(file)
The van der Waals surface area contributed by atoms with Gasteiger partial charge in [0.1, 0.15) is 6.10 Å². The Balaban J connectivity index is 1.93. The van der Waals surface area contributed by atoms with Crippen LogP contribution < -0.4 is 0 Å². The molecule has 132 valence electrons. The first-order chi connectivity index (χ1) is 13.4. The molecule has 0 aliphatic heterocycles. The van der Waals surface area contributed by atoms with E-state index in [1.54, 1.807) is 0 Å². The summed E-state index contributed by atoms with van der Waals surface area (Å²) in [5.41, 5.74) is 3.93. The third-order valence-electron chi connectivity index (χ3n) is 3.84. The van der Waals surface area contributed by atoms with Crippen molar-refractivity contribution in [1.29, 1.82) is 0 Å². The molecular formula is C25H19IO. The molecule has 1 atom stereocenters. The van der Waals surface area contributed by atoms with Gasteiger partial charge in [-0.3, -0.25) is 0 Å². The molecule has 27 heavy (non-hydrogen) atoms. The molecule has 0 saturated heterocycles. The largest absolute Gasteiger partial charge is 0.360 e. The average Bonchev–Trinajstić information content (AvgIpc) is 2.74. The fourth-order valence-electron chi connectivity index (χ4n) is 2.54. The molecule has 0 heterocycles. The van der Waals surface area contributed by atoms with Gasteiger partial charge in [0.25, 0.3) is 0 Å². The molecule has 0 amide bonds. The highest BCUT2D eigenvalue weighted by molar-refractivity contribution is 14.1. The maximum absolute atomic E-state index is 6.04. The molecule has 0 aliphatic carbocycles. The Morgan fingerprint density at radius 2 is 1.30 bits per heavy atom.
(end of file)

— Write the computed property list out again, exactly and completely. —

The van der Waals surface area contributed by atoms with Gasteiger partial charge in [0.1, 0.15) is 6.10 Å². The Balaban J connectivity index is 1.93. The van der Waals surface area contributed by atoms with Crippen LogP contribution < -0.4 is 0 Å². The molecule has 132 valence electrons. The first-order chi connectivity index (χ1) is 13.4. The molecule has 0 aliphatic heterocycles. The van der Waals surface area contributed by atoms with E-state index in [1.54, 1.807) is 0 Å². The summed E-state index contributed by atoms with van der Waals surface area (Å²) in [5.41, 5.74) is 3.93. The third-order valence-electron chi connectivity index (χ3n) is 3.84. The van der Waals surface area contributed by atoms with Crippen molar-refractivity contribution in [1.29, 1.82) is 0 Å². The molecular formula is C25H19IO. The molecule has 1 atom stereocenters. The van der Waals surface area contributed by atoms with Gasteiger partial charge in [-0.3, -0.25) is 0 Å². The molecule has 27 heavy (non-hydrogen) atoms. The molecule has 0 saturated heterocycles. The largest absolute Gasteiger partial charge is 0.360 e. The average Bonchev–Trinajstić information content (AvgIpc) is 2.74. The fourth-order valence-electron chi connectivity index (χ4n) is 2.54. The molecule has 0 heterocycles. The van der Waals surface area contributed by atoms with Gasteiger partial charge in [0.25, 0.3) is 0 Å². The molecule has 0 amide bonds. The highest BCUT2D eigenvalue weighted by molar-refractivity contribution is 14.1. The maximum absolute atomic E-state index is 6.04. The molecule has 0 aliphatic carbocycles. The Morgan fingerprint density at radius 2 is 1.30 bits per heavy atom.